President Kimball Was Able to Give Marvelous Service by Not Allowing Adversity to Overcome Him
List the following accomplishments on the board as you present them to the class:
Callings in the Church
Programs and Policies Effected
1. Authorized stake presidents to ordain missionaries.
2. Authorized stake presidents to set apart bishops.
3. Added three revelations to the Doctrine and Covenants (sections 137 and 138 and Official Declaration—2, which allows all worthy male members to hold the priesthood).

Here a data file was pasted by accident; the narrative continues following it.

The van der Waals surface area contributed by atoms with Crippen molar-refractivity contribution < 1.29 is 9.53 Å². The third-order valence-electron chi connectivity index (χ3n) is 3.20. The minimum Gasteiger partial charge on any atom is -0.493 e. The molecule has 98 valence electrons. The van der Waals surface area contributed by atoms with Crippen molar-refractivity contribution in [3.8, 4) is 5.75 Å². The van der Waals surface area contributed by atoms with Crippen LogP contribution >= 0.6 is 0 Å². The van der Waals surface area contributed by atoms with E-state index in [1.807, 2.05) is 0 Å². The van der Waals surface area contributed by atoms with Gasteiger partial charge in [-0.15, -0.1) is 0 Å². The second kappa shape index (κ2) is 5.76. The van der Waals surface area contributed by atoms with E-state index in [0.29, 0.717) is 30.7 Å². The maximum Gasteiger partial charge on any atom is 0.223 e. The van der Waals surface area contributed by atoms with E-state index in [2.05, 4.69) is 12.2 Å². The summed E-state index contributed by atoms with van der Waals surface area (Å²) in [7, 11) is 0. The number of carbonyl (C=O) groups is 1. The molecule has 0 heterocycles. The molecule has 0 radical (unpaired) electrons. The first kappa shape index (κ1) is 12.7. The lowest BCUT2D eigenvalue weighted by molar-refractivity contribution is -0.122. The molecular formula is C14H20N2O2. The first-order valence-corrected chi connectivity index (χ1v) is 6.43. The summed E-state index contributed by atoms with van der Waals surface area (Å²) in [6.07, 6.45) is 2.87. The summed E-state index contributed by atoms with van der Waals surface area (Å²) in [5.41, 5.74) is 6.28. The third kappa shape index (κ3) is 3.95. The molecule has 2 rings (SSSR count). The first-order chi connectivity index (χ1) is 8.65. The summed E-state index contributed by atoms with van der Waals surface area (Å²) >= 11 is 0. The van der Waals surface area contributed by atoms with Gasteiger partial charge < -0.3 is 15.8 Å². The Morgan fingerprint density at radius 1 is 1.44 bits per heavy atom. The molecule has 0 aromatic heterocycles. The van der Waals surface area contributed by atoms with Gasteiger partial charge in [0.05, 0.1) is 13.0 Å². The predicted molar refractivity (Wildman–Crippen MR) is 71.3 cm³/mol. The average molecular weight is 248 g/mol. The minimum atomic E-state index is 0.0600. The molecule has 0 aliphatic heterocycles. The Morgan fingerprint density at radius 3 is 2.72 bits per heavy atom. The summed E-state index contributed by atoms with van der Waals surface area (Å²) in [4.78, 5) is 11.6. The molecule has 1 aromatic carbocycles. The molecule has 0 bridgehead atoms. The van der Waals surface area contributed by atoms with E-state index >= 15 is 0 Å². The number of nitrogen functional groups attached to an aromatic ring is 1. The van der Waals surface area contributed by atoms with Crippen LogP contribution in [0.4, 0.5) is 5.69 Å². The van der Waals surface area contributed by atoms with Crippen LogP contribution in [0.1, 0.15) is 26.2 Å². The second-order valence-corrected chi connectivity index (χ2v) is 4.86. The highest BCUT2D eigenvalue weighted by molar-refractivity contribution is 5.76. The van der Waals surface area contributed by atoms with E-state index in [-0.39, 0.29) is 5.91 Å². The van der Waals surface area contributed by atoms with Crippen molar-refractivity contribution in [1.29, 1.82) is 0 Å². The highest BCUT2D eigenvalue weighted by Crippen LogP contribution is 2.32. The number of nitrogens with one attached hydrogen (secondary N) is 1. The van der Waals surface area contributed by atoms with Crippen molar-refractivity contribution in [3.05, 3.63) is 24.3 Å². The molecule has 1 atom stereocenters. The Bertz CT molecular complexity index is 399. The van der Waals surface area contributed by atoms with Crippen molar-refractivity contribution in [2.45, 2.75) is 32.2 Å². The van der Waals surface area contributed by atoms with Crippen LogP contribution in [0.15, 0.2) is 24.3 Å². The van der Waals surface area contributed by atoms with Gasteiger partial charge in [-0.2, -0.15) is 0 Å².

4. Made powerful statements against homosexuality, abortion, and the Equal Rights Amendment.
5. Organized the First Quorum of the Seventy, eliminating Assistants to the Quorum of the Twelve Apostles.
6. Instituted the consolidated Sunday meeting schedule.
7. Authorized the publication of the new LDS edition of the scriptures.
8. Expanded temple construction (21 temples dedicated during his presidency).
9. Increased missionary work dramatically (doubled size of missionary force while President).
President Kimball’s Call to the Apostleship
President Kimball had doubts about his ability to be an Apostle of the Lord. He told of spending many sleepless nights worrying about this calling.